Well...no. She was on the couch when I got there and said, as she usually does, that she feels terrible. She feels terrible all over, but can't say specifically what feels terrible (except her leg, which still causes her so much pain she can barely walk). I'm beginning to think that the "feeling terrible" is more an emotional thing than a physical thing because the more "awake" she gets (from chatting), the more normal she seems. This is one of the unintended perks of having her on assisted living. She gets contact at least four times a day from Atria staff and each contact is a social interaction, which she enjoys.
We had a nearly an hour before her appointment, so I got her some coffee and a couple of oatmeal cookies, just to get something into her system. Atria used to have a table avalable to everyone where you could get coffee, milk, fruit and treats all day long Then they got rid of it and moved the coffee off to one side and then you could get coffee (regular or decaf), tea and a goodie. The goodies have been gone for a year or more. When I went to get regular coffee, there was none, so I went into the dining room and there was coffee, but no cups and an empty goodie container, so I went back to the front and got decaf, figuring it was better than anything.
I hate it that so much has been spent on turning Atria into a Holiday Inn while the rents go up and the quality of service declines. Oh the staff are wonderful, but the little touches that made me fall in love with the place in the beginning--like the comfy couches inviting conversation, and the goody table and the puzzles in the middle of everything where you could meet other people (now shoved into a corner on the second floor, where nobody passes by) are all gone. The place now looks perfect for a brochure, but those "plush" couches and chairs are hard to sit in and do not invite conversation at all. You don't see nearly as many people sitting and chatting in the front any more -- I suppose it was too depressing to see, you know, old people in the front of the building. So depressing, dontcha know. Even the hair salon was moved upstairs and cut in half, size-wise and it, too, is no longer a comfortable place to chat with your neighbors while waiting for your turn. If my mother wasn't so settled and happy, I'd look for someplace else, but she likes Atria and it's so close to my house that it's convenient for me too.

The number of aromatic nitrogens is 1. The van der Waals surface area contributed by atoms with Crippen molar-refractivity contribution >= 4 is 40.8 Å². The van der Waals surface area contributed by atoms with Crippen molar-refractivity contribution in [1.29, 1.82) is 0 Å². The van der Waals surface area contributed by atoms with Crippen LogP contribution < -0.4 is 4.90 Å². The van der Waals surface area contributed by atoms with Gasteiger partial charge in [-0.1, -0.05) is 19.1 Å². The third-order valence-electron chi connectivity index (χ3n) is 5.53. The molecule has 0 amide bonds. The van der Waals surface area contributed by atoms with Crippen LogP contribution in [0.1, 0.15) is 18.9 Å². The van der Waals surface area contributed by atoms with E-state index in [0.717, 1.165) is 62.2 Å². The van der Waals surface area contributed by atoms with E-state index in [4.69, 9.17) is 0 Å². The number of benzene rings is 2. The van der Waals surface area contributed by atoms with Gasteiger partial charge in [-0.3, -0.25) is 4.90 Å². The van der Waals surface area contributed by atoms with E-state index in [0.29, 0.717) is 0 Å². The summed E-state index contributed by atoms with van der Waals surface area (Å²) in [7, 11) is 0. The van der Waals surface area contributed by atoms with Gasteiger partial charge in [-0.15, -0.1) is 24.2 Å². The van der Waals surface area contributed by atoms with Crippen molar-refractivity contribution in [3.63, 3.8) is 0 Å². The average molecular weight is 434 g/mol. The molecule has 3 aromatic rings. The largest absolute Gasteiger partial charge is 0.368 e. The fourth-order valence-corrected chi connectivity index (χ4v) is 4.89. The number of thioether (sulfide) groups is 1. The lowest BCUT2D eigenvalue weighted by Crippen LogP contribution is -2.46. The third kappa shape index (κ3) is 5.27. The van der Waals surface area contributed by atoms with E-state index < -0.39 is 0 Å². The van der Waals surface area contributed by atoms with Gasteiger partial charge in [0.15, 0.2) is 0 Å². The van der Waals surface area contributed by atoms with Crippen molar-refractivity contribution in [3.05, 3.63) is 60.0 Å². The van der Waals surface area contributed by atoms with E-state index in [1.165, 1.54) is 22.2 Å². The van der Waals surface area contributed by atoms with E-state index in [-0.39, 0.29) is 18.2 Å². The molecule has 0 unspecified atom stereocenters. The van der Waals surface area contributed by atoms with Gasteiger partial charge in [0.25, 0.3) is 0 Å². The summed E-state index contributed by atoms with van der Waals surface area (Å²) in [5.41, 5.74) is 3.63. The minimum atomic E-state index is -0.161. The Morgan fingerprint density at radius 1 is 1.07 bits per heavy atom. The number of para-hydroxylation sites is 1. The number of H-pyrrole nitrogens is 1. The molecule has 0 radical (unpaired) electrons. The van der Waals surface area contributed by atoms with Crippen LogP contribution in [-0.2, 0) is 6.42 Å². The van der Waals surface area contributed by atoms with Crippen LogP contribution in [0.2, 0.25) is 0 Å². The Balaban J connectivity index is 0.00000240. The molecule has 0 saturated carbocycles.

Anyway, over an hour of chatting and coffee she eventually seemed not to feel "terrible" any more, but it killed her to stand up and walk, but we did it very slowly, stopping twice for her to rest on the way to the elevator.
A beauty parlor is a good place to get back to "normal" again
And when she was all finished, the change from before was amazing.
We only had to stop once on the way back to the apartment, but she had to hold on to walls and furniture, and me, to stand up and she collapsed into her chair as soon as we got back to the apartment.
Once I saw her in her chair, reading the newspaper, I left to go shopping. We had made it through the week. She'd been x-rayed, poked and prodded, medicated, and zapped. She'd had a trip to the ER, a mental health exam and a hair do and we were finished. I'd met with the folks from Atria a couple of times, her dentist once, and the insurance guy. I got her outstanding bill paid and now just need to send paper work to her insurance company to get the process started for long term care reimbursement.
Walt is gone and my Saturday is blank. I may lock the front door and stay in my pajamas all day.